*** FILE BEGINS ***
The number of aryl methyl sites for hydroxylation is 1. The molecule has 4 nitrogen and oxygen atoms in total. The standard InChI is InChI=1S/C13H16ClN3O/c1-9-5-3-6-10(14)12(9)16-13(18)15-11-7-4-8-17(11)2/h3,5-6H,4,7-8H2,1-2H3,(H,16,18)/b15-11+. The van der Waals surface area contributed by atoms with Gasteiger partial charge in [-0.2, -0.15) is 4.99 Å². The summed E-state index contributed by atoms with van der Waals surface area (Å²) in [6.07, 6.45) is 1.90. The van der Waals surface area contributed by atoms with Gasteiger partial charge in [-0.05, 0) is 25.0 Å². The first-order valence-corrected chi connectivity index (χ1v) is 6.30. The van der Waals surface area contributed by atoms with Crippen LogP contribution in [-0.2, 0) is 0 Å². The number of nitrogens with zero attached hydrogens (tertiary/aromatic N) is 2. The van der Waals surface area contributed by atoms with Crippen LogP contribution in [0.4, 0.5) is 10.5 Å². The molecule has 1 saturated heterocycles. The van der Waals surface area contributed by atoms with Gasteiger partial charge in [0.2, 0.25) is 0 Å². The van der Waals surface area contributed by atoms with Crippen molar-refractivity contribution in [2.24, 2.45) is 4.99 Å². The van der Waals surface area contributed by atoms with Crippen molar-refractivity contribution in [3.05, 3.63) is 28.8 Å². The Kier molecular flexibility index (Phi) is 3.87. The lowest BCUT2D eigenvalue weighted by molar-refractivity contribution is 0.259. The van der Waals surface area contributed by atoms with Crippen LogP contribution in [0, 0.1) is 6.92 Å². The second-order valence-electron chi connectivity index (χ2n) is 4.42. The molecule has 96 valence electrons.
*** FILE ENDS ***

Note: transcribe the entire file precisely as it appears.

The number of aryl methyl sites for hydroxylation is 1. The molecule has 4 nitrogen and oxygen atoms in total. The standard InChI is InChI=1S/C13H16ClN3O/c1-9-5-3-6-10(14)12(9)16-13(18)15-11-7-4-8-17(11)2/h3,5-6H,4,7-8H2,1-2H3,(H,16,18)/b15-11+. The van der Waals surface area contributed by atoms with Gasteiger partial charge in [-0.2, -0.15) is 4.99 Å². The summed E-state index contributed by atoms with van der Waals surface area (Å²) in [6.07, 6.45) is 1.90. The van der Waals surface area contributed by atoms with Gasteiger partial charge in [-0.05, 0) is 25.0 Å². The first-order valence-corrected chi connectivity index (χ1v) is 6.30. The van der Waals surface area contributed by atoms with Crippen LogP contribution in [-0.2, 0) is 0 Å². The number of nitrogens with zero attached hydrogens (tertiary/aromatic N) is 2. The van der Waals surface area contributed by atoms with Crippen LogP contribution in [0.4, 0.5) is 10.5 Å². The molecule has 1 saturated heterocycles. The van der Waals surface area contributed by atoms with Gasteiger partial charge in [0.2, 0.25) is 0 Å². The van der Waals surface area contributed by atoms with Crippen molar-refractivity contribution in [2.24, 2.45) is 4.99 Å². The van der Waals surface area contributed by atoms with Crippen molar-refractivity contribution in [3.05, 3.63) is 28.8 Å². The Kier molecular flexibility index (Phi) is 3.87. The lowest BCUT2D eigenvalue weighted by molar-refractivity contribution is 0.259. The van der Waals surface area contributed by atoms with Crippen LogP contribution in [0, 0.1) is 6.92 Å². The second-order valence-electron chi connectivity index (χ2n) is 4.42. The molecule has 96 valence electrons.